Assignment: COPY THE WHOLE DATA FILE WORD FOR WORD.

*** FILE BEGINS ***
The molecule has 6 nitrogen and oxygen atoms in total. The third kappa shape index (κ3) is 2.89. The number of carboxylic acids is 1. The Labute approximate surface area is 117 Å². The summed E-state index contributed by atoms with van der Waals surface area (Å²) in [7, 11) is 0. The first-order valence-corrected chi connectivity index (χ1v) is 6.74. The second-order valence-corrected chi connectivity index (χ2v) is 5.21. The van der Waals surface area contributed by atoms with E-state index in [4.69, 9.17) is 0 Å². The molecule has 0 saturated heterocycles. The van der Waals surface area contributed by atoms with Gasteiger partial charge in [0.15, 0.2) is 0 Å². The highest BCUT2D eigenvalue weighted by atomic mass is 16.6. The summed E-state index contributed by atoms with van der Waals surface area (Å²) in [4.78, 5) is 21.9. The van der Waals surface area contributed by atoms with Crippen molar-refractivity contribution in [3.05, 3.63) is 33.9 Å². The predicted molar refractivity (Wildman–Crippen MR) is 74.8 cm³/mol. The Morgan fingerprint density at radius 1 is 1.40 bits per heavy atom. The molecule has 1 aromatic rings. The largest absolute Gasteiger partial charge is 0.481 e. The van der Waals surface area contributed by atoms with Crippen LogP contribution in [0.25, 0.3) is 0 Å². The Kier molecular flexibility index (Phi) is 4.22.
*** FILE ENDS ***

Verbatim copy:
The molecule has 6 nitrogen and oxygen atoms in total. The third kappa shape index (κ3) is 2.89. The number of carboxylic acids is 1. The Labute approximate surface area is 117 Å². The summed E-state index contributed by atoms with van der Waals surface area (Å²) in [7, 11) is 0. The first-order valence-corrected chi connectivity index (χ1v) is 6.74. The second-order valence-corrected chi connectivity index (χ2v) is 5.21. The van der Waals surface area contributed by atoms with E-state index in [4.69, 9.17) is 0 Å². The molecule has 0 saturated heterocycles. The van der Waals surface area contributed by atoms with Gasteiger partial charge in [0.15, 0.2) is 0 Å². The highest BCUT2D eigenvalue weighted by atomic mass is 16.6. The summed E-state index contributed by atoms with van der Waals surface area (Å²) in [4.78, 5) is 21.9. The van der Waals surface area contributed by atoms with Crippen molar-refractivity contribution in [3.05, 3.63) is 33.9 Å². The predicted molar refractivity (Wildman–Crippen MR) is 74.8 cm³/mol. The Morgan fingerprint density at radius 1 is 1.40 bits per heavy atom. The molecule has 1 aromatic rings. The largest absolute Gasteiger partial charge is 0.481 e. The van der Waals surface area contributed by atoms with Crippen LogP contribution in [0.25, 0.3) is 0 Å². The Kier molecular flexibility index (Phi) is 4.22.